FRANCE 24 exclusive: The battle-hardened foreign jihadi brides trapped in Syria
Issued on: Modified:
Hundreds of foreign jihadi brides are being held in a Kurdish camp in northern Syria as the war to drive out the Islamic State (IS) group enters its final phase. As the only media to gain access to the camp, FRANCE 24 spoke with some of these women.
Almost all of the women in the Kurdish-controlled al-Hol camp in northeastern Syria are foreign nationals who travelled to Syria at the height of the IS group’s so-called caliphate. They are held in a fenced-off area away from the other camp residents.
These "brides" tell FRANCE 24 that their husbands are either still fighting, dead or in prison.
In all, some 500 jihadi brides and their children are at the camp, housed alongside approximately 30,000 refugees – many of whom fled the IS group's reign of terror.
'We have changed'
Since arriving at the camp, most of these women claim to have abandoned the IS group’s ideology.
“I’m a Brazilian, from Germany!” a burqa-clad woman exclaims, while another says: “I’m German, German, I have my German passport with me!”
“We have changed. We can’t say we were not part of the IS group. We were part of it. When we moved here, we loved it,” one of them tells FRANCE 24. However, she goes on to say: “The Islam of our Prophet Mohammed, peace be with him, was never about killing children, was never about imposing injustice. It was never about those things.”
Many of them now want return to their home countries.
‘The punishment is supposed to last our whole life?’
“We are human beings. Sometimes we do fair things. Sometimes we do unfair things. So we did some unjust things, and we regret them. And so the punishment is supposed to last your whole life, or what?” one of the detained women says.
Kimberley, a 46-year-old Canadian, insists she ended up a jihadi bride simply because she didn’t know any better, claiming that in 2015 she decided to join because of “humanitarian reasons”.
“I actually didn’t know much about what you would refer to as Daesh (an Arabic acronym name for the IS group). I didn’t know a lot about the organisation itself, I just knew that they were big and that as an Islamic organisation at the time, they were doing some really good things. I don’t think that negates the negatives, but I tried to leave and they put me in prison so I ended up being trapped,” she tells FRANCE 24.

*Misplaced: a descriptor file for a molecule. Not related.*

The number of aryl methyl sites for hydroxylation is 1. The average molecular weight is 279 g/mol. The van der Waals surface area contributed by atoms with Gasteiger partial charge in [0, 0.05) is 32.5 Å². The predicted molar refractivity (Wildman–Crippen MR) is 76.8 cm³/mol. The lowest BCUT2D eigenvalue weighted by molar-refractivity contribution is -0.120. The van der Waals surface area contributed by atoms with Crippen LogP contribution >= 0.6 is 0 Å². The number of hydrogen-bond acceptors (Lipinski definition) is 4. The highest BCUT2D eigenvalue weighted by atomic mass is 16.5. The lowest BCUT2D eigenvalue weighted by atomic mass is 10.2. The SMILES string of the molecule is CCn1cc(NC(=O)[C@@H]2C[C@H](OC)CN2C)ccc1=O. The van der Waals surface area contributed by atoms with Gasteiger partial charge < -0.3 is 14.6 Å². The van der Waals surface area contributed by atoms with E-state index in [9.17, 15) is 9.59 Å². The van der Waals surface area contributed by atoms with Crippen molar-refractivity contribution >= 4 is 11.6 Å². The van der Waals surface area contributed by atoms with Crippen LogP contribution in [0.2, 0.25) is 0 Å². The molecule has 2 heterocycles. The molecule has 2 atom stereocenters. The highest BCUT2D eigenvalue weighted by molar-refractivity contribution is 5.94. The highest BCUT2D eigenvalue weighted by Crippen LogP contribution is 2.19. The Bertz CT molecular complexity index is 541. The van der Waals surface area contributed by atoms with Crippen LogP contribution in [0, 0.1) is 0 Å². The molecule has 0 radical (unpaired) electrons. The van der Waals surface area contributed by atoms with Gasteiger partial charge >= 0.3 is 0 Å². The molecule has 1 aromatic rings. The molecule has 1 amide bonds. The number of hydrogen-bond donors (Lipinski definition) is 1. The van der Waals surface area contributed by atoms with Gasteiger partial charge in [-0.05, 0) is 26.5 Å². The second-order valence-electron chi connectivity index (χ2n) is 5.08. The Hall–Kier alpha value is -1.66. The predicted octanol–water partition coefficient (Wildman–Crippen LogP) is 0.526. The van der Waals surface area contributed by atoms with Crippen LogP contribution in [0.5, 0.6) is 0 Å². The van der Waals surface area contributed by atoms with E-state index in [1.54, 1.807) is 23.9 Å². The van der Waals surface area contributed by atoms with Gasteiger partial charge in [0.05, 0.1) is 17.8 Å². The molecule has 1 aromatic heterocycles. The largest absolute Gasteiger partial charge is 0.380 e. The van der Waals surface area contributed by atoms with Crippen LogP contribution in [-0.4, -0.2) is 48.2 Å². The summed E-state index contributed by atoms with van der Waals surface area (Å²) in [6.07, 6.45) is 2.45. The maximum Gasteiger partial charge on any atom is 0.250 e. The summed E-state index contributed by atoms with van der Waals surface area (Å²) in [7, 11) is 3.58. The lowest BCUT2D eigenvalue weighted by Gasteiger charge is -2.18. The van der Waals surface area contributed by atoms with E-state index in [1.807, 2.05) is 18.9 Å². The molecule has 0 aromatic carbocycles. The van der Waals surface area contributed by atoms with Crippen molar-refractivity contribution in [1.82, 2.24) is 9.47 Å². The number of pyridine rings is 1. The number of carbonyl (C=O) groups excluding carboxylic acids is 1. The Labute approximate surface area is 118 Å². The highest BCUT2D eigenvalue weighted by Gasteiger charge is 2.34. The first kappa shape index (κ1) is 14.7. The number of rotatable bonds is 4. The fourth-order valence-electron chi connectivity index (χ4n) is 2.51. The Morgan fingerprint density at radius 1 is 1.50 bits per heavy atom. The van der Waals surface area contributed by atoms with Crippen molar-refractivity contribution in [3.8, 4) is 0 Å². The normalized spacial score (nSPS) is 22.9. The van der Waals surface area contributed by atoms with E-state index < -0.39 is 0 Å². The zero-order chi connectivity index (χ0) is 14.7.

“Yes I knew about Charlie Hebdo (the terrorist attack on the magazine’s offices in Paris in 2015). But again, we’d had an attack on Canadian soil as well. I chalked it up to being a handful of individual lone wolves who were kind of acting on their own.”
Some are ‘ferocious’
One of the camp’s directors says that although some of the women claim to be innocent of any crime, others are clearly very dangerous.
“We thought we could put them together with the Syrians and the Iraqis, and that they would adapt. But they’re ferocious, they burned some of the Syrians’ tents, they would call them cockroaches, infidels. They consider themselves as the only true Muslims. So we had to separate them,” he explains.
“The problem is their intentions, they tell us what we want to hear, but we have no idea about what they really think. That’s a problem that must be addressed by experts. When they gave themselves up, some of them told us that the IS group briefed them, telling them, ‘Surrender, go back to your countries, get your strength back and we will start again’.”
Half a million dead
Four years ago, the militants controlled territory the size of Britain and millions of people. Major General Christopher Ghika, the deputy commander of the US coalition fighting the group, on Thursday said that "now less than 1 percent of the original caliphate" remains.
The coalition has taken control of Hajin, which was the last IS group town of note.
Since then, thousands of suspected IS group fighters have attempted to blend in with civilians fleeing the jihadists' last bastion, including a large number of foreigners.
More than half a million people have died in the Syrian conflict since it began in 2011 and half the pre-war population have fled their homes, including more than 5 million who have gone abroad.